Articles

Daily articles carefully curated by the All About Jazz staff. Read our popular and future articles.

ALBUM REVIEW

Anthony Braxton: Quartet (New Haven) 2014

Read "Quartet (New Haven) 2014" reviewed by Don Phipps

The shifting moods of Anthony Braxton's Quartet (New Haven) 2014 probably have to do with the song dedications. Each number reflects a famous and important popular musician and composer—-Jimi Hendrix, Janis Joplin, James Brown and Merle Haggard. These four musicians would most certainly provide a strange but intoxicating mix if played at a party. Yet Hendrix's laid back and yet intense style, Joplin's unique blues passion, Brown's explosive showman funk and Haggard's homespun country songs serve as the inspiration for ...

ALBUM REVIEW

Taylor Ho Bynum: The Ambiguity Manifesto

Read "The Ambiguity Manifesto" reviewed by Mark Corroto

Cornetist, composer, organizer and curator Taylor Ho Bynum marshals his recording The Ambiguity Manifesto into the categories of before and after, as in AM/PM, BC/AD, and maybe more appropriately before AACM (Association for the Advancement of Creative Musicians) and after AACM. With the entire breadth of recorded jazz history available, Bynum chose the concepts of the AACM as the tipping point(s) for this recording. This is a natural progression from his apprenticeship with Anthony Braxton and also his work with ...

ALBUM REVIEW

Taylor Ho Bynum 9-tette: The Ambiguity Manifesto

Read "The Ambiguity Manifesto" reviewed by Karl Ackermann

Taylor Ho Bynum's The Ambiguity Manifesto, with its oxymoronic title, is the third album in what the cornetist-composer calls an “accidental trilogy." Following his Firehouse 12 Records releases Navigation (Possible Abstracts XII & XIII) (2013) and Enter the Plus Tet (2016), Bynum recognized a form--however unconventional--both in the composition and performing of these large ensemble works. With a 9-tette made up of members of his sextet and Plus Tet, Bynum adds Stomu Takeishi on electric bass. Bynum cites ...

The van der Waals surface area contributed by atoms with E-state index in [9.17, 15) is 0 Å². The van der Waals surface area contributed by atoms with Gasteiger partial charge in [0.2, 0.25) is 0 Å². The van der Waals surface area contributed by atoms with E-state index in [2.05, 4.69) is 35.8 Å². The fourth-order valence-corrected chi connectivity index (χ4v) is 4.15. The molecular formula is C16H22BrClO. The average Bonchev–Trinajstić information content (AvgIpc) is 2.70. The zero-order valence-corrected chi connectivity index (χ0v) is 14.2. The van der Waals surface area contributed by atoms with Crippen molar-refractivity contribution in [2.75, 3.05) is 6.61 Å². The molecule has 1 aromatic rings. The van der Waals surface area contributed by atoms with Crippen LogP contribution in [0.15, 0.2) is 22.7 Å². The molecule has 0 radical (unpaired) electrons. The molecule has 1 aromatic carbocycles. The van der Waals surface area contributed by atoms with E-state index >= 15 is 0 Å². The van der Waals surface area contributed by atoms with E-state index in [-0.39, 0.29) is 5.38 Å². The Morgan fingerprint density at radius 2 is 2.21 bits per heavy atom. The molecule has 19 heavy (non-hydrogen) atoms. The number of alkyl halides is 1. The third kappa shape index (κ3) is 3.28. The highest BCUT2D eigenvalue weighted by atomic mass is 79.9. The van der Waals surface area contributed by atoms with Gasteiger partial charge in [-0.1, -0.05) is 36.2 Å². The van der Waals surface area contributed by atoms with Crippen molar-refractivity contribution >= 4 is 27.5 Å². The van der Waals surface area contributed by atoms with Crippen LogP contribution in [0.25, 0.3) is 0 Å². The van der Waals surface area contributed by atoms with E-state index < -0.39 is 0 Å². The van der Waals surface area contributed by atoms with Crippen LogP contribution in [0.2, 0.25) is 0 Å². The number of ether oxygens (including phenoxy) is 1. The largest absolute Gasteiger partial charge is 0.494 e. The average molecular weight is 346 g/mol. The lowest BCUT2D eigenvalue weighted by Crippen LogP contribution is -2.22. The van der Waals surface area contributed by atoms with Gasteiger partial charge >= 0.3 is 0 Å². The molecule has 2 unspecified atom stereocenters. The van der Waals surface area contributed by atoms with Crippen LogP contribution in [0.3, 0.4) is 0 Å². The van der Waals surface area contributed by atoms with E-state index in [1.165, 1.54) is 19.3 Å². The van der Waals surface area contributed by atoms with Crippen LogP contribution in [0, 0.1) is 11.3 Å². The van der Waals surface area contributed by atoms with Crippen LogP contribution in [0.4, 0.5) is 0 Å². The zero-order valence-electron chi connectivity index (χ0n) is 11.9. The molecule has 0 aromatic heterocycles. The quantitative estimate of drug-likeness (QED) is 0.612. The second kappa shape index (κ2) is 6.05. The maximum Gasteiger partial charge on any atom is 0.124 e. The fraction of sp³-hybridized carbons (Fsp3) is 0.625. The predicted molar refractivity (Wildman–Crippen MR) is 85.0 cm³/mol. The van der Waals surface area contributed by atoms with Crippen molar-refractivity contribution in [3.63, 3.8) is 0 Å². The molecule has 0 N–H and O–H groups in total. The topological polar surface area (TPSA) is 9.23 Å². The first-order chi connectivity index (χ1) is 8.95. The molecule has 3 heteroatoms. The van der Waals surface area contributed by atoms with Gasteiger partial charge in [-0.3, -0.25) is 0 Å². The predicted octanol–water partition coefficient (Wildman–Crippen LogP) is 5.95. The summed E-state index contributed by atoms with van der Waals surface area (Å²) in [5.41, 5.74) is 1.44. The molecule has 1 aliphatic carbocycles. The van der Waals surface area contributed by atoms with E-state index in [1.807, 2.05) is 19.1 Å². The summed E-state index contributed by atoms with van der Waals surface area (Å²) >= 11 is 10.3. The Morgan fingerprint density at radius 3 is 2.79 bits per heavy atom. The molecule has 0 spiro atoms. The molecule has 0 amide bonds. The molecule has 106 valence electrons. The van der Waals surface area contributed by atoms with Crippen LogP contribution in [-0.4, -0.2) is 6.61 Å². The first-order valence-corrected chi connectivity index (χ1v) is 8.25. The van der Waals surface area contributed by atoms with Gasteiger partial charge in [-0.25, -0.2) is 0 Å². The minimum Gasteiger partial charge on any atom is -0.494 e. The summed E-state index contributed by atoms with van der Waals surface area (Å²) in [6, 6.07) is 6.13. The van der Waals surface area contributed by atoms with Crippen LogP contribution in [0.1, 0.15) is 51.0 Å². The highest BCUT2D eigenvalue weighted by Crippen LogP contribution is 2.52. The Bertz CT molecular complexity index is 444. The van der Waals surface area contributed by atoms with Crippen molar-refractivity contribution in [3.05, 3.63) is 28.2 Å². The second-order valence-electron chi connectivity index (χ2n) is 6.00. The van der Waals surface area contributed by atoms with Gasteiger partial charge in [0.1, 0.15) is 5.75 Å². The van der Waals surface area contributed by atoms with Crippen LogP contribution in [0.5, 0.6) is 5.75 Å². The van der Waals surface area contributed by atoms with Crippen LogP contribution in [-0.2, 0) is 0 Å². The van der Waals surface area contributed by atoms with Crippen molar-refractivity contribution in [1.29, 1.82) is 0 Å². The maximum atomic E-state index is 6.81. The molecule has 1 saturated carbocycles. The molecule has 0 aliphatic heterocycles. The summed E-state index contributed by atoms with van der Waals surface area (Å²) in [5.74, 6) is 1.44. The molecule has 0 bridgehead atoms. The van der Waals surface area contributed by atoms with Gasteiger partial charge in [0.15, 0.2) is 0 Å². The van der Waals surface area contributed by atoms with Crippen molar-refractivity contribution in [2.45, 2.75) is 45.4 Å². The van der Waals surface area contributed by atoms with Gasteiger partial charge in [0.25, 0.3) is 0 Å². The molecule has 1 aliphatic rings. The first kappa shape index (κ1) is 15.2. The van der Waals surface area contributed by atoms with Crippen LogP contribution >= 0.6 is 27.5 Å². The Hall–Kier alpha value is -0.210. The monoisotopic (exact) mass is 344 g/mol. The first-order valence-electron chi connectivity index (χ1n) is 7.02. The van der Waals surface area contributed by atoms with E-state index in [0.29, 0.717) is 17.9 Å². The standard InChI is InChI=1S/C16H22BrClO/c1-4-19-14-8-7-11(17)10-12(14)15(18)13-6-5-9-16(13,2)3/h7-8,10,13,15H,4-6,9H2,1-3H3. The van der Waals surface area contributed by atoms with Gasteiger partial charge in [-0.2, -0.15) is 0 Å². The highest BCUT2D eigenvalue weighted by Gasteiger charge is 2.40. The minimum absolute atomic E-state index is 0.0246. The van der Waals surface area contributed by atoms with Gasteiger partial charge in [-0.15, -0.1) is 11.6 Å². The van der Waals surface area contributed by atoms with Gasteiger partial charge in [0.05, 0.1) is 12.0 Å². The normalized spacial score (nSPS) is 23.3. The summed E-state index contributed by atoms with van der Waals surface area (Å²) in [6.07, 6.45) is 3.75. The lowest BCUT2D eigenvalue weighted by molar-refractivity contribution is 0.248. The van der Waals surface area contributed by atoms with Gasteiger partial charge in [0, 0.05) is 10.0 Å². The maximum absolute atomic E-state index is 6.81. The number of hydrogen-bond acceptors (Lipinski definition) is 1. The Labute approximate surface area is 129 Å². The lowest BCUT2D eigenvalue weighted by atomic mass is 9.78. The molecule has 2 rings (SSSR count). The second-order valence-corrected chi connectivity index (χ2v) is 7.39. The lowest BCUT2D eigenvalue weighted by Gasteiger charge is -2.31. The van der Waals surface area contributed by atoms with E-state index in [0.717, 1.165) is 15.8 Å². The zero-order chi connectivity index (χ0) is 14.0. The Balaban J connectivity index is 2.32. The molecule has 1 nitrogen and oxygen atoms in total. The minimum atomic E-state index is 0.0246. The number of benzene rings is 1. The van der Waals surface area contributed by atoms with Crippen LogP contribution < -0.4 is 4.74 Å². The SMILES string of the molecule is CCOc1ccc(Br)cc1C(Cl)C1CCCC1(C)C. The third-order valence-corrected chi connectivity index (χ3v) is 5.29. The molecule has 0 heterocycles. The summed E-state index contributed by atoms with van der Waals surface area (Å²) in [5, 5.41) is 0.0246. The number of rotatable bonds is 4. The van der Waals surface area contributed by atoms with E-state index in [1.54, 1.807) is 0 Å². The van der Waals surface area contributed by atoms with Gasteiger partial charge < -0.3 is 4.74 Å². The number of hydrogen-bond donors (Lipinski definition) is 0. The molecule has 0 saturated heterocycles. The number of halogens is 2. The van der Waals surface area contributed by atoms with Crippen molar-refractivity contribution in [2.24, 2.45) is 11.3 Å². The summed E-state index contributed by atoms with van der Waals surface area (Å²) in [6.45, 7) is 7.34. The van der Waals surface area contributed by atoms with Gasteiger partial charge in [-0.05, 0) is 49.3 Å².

ALBUM REVIEW

Anthony Braxton: Quartet (New Haven) 2014

Read "Quartet (New Haven) 2014" reviewed by Mark Corroto

If, as an Anthony Braxton listener, you are confounded by his numeric compositional titles and and hieroglyphic scores, finding this music dedicated to rock, blues, funk and country music legends may give you some relief, albeit temporary. Quartet (New Haven) 2014 is a one-off meeting of the avant-garde's avant-gardist and today's heroes of both rock and creative musics, Nels Cline and Greg Saunier, plus long-time Braxton collaborator Taylor Ho Bynum. The four roughly hour-long pieces here are dedicated to Jimi ...

ALBUM REVIEW

Tyshawn Sorey: Pillars

Read "Pillars" reviewed by Karl Ackermann

Tyshawn Sorey's musical career has been steadily moving away from jazz and toward new music in several forms. Verisimilitude (Pi Recordings, 2017) is dominated by a series of textural motions that create a dark mood. That album followed another Pi release, The Inner Spectrum of Variables (2016); an album that featured classical composition and improvisation. Sorey's new album, Pillars, is yet another departure for the composer/multi-instrumentalist; a three-disc set that is beyond categorization. Stephen Haynes, Joe Morris and ...

ALBUM REVIEW

Mary Halvorson: Code Girl

Read "Code Girl" reviewed by Troy Dostert

Those familiar with guitarist Mary Halvorson's numerous projects have become well-acquainted with the idiosyncratic, unorthodox, sometimes cerebral approach she takes to her craft. Halvorson's compositions are consistently thoughtful but rarely predictable and her improvising is similarly distinctive, so expecting the unexpected is par for the course. Even so, the breadth of Halvorson's interests and influences can be startling, as anyone who's heard her work with Marc Ribot's Young Philadelphians on Live in Tokyo (Yellowbird, 2015) can tell you. It only ...

ALBUM REVIEW

Tomas Fujiwara: Triple Double

Read "Triple Double" reviewed by John Sharpe

Drummer Tomas Fujiwara's dynamite new outfit Triple Double deploys the cream of the NYC scene in three instrumental pairings, a mini musical Noah's Ark if you will. Marching ahead are the trumpet and cornet of Ralph Alessi and Taylor Ho Bynum respectively, flanked by the twin guitars of Mary Halvorson and Brandon Seabrook, with Fujiwara bringing up the rear in the company of fellow sticksman Gerald Cleaver. In doing so Fujiwara draws on the seasoned team responsible for the excellent ...


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